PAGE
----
Author Affiliations: Department of Emergency Services, Sunnybrook and Women's College Health Science Centre, University of Toronto, Toronto, Ontario (Drs Morrison, Verbeek, McDonald, and Sawadsky); and Department of Clinical Epidemiology and Biostatistics, McMaster University Health Science Center, Hamilton, Ontario (Dr Cook).
Context Early administration of thrombolysis for acute myocardial infarction
(AMI) may improve survival if safely and appropriately delivered. No systematic
reviews that have comprehensively examined this topic exist in the literature.
Objective To perform a meta-analysis of randomized controlled trials of prehospital
vs in-hospital thrombolysis for AMI measuring in-hospital mortality.
Data Sources The Cochrane search strategy was used to search MEDLINE, EMBASE, and
the Science Citation Index (1982-1999); Dissertation Abstracts (1987-1999);
and Current Contents (1994-1999) for the terms thrombolysis, thrombolysis therapy, prehospital, and acute myocardial infarction.
In addition, text and journal article bibliographies were hand searched, the
National Institutes of Health Web site was reviewed, and primary authors and
thrombolytic drug manufacturers were contacted for unpublished studies.
Study Selection Randomized controlled trials of prehospital vs in-hospital thrombolysis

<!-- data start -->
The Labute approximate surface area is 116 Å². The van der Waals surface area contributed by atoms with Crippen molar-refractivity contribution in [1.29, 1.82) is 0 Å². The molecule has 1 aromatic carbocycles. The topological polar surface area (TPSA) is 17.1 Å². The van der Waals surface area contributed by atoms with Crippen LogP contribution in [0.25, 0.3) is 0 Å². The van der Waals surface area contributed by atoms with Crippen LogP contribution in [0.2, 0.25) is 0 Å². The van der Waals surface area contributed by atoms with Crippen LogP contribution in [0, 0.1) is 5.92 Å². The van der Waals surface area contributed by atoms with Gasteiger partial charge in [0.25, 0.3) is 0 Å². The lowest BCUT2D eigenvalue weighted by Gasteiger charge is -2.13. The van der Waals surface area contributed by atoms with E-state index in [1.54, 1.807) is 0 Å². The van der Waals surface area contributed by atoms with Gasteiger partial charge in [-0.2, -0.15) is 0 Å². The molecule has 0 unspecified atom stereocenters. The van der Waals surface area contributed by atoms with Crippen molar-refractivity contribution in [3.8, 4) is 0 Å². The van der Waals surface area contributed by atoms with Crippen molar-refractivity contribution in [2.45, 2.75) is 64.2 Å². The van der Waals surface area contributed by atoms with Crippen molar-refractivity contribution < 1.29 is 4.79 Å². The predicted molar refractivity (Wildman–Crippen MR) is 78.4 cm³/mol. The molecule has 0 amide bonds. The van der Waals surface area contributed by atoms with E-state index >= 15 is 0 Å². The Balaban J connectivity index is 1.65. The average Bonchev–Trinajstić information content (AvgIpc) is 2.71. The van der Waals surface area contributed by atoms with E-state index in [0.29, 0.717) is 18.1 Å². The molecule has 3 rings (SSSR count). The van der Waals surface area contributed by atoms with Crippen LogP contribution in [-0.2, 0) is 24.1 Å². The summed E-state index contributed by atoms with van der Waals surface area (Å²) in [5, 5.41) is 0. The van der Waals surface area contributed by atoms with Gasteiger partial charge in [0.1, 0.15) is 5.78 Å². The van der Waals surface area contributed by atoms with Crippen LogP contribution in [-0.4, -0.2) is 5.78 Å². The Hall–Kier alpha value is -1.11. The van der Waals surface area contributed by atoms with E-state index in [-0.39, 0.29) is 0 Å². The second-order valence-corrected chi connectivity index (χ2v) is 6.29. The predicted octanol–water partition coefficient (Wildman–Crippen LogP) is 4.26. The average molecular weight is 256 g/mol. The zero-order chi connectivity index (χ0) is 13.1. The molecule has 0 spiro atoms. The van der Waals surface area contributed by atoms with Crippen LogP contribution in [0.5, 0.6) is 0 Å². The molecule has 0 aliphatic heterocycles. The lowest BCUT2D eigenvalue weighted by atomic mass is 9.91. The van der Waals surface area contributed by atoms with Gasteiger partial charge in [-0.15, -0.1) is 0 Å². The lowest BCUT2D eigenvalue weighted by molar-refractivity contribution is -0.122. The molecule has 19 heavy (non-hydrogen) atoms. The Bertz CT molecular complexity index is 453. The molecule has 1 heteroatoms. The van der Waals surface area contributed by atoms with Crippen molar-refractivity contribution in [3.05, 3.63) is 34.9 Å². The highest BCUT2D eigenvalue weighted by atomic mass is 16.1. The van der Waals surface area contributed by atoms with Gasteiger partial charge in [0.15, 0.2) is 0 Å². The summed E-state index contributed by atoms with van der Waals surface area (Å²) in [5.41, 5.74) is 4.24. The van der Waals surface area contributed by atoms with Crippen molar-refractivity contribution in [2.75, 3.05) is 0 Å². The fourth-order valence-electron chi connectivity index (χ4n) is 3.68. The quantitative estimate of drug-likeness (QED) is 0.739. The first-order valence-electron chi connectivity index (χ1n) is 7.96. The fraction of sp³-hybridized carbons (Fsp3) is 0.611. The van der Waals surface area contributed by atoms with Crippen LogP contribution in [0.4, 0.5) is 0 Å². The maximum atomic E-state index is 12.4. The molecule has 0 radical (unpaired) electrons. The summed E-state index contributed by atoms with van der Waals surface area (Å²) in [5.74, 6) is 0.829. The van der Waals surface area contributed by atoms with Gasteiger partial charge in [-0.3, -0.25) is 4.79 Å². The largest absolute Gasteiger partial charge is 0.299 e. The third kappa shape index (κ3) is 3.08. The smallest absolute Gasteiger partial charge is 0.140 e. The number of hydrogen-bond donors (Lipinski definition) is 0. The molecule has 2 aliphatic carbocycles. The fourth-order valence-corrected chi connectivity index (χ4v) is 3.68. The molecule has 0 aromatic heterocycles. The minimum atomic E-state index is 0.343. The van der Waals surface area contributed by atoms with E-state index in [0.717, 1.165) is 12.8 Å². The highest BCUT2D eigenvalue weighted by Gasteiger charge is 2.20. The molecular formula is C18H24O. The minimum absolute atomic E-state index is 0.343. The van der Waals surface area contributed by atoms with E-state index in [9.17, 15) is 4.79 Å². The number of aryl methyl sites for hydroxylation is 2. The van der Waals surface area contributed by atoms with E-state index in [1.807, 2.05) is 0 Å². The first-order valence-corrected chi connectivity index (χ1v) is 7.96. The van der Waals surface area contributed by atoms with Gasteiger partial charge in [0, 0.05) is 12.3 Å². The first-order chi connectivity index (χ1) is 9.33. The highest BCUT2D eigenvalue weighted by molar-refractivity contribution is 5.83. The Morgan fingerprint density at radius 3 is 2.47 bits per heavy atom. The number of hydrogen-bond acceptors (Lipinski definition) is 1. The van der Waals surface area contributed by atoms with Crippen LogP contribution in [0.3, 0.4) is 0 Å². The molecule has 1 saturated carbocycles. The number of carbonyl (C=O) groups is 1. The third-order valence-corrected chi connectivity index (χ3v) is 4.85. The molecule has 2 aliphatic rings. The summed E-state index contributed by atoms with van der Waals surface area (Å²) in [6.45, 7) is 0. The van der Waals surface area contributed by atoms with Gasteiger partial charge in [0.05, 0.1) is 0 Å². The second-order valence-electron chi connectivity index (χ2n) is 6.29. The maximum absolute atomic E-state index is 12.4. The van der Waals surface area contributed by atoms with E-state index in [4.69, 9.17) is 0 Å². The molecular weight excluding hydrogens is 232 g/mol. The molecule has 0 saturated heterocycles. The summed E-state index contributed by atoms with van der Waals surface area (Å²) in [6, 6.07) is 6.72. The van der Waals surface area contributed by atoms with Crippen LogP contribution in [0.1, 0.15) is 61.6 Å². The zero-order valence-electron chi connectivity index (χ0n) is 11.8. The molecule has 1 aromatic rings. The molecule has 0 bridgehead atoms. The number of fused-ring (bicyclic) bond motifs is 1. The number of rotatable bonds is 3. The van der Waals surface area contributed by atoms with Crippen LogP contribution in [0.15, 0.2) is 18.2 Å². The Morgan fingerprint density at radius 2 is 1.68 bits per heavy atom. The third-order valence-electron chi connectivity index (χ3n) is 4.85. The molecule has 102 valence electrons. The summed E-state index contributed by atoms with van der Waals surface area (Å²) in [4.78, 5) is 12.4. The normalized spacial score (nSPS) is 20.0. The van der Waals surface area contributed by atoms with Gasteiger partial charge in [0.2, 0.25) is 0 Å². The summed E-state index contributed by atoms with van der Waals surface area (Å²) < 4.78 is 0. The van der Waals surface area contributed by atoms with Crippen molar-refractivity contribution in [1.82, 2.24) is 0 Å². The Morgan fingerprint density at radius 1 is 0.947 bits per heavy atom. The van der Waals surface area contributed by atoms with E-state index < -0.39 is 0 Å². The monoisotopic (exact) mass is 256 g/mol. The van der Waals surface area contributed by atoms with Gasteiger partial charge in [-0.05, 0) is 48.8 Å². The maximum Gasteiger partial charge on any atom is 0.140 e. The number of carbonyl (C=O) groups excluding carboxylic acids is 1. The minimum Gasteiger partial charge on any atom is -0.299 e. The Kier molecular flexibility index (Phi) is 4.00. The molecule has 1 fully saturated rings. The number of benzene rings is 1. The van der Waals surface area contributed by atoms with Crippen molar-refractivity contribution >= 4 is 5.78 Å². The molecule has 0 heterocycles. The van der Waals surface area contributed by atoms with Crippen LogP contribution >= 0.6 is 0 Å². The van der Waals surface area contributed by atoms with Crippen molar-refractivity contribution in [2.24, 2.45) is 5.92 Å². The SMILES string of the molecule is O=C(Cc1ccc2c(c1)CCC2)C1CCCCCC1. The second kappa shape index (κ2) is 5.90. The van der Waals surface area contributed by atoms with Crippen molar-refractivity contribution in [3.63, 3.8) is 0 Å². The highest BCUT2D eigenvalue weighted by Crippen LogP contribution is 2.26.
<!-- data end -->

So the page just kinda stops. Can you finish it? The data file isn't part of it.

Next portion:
for AMI measuring all-cause hospital mortality were included. Two authors
independently reviewed 175 citations by title, abstract, or complete article.
After exclusion of 30 duplicate citations, 145 studies remained, of which
6 studies and 3 follow-up studies met the inclusion criteria.
Data Extraction Independent data abstraction by 2 reviewers blinded to the journal,
title, and author was confirmed by consensus. Trial quality was independently
assessed by 2 other coauthors, blinded to the author, title, journal, introduction,
Data Synthesis The results of the 6 randomized trials (n=6434) were pooled and indicated
significantly decreased all-cause hospital mortality among patients treated
with prehospital thrombolysis compared with in-hospital thrombolysis (odds
ratio, 0.83; 95% confidence interval, 0.70-0.98). Results were similar regardless
of trial quality or training and experience of the provider. Estimated (SE)
time to thrombolysis was 104 (7) minutes for the prehospital group and 162
(16) minutes for the in-hospital thrombolysis group (P=.007).
Conclusions Our meta-analysis suggests that prehospital thrombolysis for AMI significantly
decreases the time to thrombolysis and all-cause hospital mortality.
Morrison LJ, Verbeek PR, McDonald AC, Sawadsky BV, Cook DJ. Mortality and Prehospital Thrombolysis for Acute Myocardial InfarctionA Meta-analysis. JAMA. 2000;283(20):2686-2692. doi:10.1001/jama.283.20.2686